Webb Space Telescope Reveals Sonic Boom Bigger Than the Milky Way

Recycling Plant for Warm and Cold Molecular Hydrogen Gas in Stephan's Quintet

A team of astronomers using the Atacama Large Millimeter/submillimeter Array (ALMA) and the James Webb Space Telescope (JWST) discovered a recycling plant for warm and cold molecular hydrogen gas in Stephan’s Quintet, and it’s causing mysterious things to happen. At left: Field 6, which sits at the center of the main shock wave, is recycling warm and cold hydrogen gas as a giant cloud of cold molecules is stretched out into a warm tail of molecular hydrogen over and over again. At center: Field 5 unveiled two cold gas clouds connected by a stream of warm molecular hydrogen gas characterized by a high-speed collision that is feeding the warm envelope of gas around the region. At right: Field 4 revealed a steadier, less turbulent environment where hydrogen gas collapsed, forming what scientists believe to be a small dwarf galaxy in formation. Credit: ALMA (ESO/NAOJ/NRAO)/JWST/ P. Appleton (Caltech), B. Saxton (NRAO/AUI/NSF)

ALMA and Webb Reveal Galactic Shock is Shaping Stephan’s Quintet in Mysterious Ways

Shockwaves resulting from the violent collision between an intruder galaxy and Stephan’s Quintet are helping astronomers to understand how turbulence influences gas in the intergalactic medium. New observations with the Atacama Large Millimeter/submillimeter Array ([{” attribute=””>ALMA) and the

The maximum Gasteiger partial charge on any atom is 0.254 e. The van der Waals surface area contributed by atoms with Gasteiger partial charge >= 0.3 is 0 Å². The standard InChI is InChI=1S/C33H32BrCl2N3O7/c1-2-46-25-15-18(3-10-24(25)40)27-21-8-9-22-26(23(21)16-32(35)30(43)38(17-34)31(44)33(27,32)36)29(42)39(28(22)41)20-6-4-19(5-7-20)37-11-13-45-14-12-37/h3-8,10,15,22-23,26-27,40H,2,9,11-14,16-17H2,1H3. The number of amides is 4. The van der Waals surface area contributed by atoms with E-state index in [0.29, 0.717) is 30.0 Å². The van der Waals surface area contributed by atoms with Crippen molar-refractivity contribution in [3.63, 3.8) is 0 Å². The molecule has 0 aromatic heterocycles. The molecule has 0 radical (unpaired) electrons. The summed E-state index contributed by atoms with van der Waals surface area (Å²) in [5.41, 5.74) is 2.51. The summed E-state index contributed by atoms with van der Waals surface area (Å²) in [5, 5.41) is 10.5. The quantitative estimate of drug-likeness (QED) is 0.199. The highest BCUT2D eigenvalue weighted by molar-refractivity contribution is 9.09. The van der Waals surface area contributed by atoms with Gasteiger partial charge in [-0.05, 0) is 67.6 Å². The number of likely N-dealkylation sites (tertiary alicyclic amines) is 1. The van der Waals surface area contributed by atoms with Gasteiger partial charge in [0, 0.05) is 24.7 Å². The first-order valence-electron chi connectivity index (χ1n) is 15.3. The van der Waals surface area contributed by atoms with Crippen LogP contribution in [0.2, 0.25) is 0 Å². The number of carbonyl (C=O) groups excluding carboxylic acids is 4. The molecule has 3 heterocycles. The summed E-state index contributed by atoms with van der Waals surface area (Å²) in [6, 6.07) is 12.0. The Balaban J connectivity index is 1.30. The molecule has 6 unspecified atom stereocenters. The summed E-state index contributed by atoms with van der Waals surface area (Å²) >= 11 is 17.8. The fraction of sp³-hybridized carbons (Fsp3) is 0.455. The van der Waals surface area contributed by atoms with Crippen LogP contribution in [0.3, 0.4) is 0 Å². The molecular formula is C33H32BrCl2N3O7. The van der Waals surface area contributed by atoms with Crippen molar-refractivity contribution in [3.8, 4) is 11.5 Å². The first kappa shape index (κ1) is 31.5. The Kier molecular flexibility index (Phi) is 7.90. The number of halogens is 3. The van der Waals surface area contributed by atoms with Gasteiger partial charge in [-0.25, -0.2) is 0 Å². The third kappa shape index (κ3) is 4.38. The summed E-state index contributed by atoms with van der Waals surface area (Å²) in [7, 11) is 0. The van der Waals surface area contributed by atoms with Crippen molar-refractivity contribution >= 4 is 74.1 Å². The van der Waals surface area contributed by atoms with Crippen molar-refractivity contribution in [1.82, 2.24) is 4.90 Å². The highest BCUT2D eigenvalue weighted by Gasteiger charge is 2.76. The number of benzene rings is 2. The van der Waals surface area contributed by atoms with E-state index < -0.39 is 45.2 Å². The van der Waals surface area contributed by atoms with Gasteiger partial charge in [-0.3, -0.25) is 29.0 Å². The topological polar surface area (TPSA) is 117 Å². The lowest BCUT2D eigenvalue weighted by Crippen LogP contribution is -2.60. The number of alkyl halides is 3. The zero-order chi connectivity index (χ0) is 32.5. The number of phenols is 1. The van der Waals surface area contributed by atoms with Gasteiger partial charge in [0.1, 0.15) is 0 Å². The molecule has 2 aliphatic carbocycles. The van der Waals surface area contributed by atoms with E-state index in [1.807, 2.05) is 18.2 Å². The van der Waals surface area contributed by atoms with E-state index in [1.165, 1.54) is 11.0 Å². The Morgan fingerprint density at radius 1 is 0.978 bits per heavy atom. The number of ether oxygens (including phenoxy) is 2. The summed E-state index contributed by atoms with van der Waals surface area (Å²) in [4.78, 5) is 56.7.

Astronomers used the Atacama Large Millimeter/submillimeter Array (ALMA) and the James Webb Space Telescope (JWST) to uncover just what is going on in Stephan’s Quintet, where hot, warm, and cold molecular gas are acting a little strange. This animated video highlights observational fields 4, 5, and 6, the areas where the team discovered that turbulence caused by a giant shockwave has created a recycling plant for warm and cold molecular gas, and is enabling the Quintet’s strange structural behaviors. Field 6 revealed the first indications of a recycling plant, with the area stretching a giant cloud of cold molecules into a tail of warm molecular hydrogen gas on repeat. Field 5 shockingly revealed a high-speed collision where a bullet of gas struck through a molecular cloud, creating a ring and connecting two cold gas clouds together. Field 4, the most normal, is a relatively stable environment, allowing for the growth of what may be a small dwarf galaxy. Credit: ALMA ([{” attribute=””>ESO/NAOJ/NRAO)/JWST/ P. Appleton (Caltech), B.Saxton (NRAO/AUI/NSF)

That clean window into the Universe has allowed astronomers to watch what’s happening as one of the galaxies, NGC 7318b, violently intrudes into the group at a relative speed of roughly 800 km/second. At that speed, a trip from Earth to the Moon would take just eight minutes. “As this intruder crashes into the group, it is colliding with an old gas streamer that likely was caused by a previous interaction between two of the other galaxies, and is causing a giant shockwave to form,” said Philip Appleton, an astronomer and senior scientist at Caltech’s IPAC, and lead investigator on the project. “As the shockwave passes through this clumpy streamer, it is creating a highly turbulent, or unsteady, cooling layer, and it’s in the regions affected by this violent activity that we’re seeing unexpected structures and the recycling of molecular hydrogen gas. This is important because molecular hydrogen forms the raw material that may ultimately form stars, so understanding its fate will tell us more about the evolution of Stephan’s Quintet and galaxies in general.”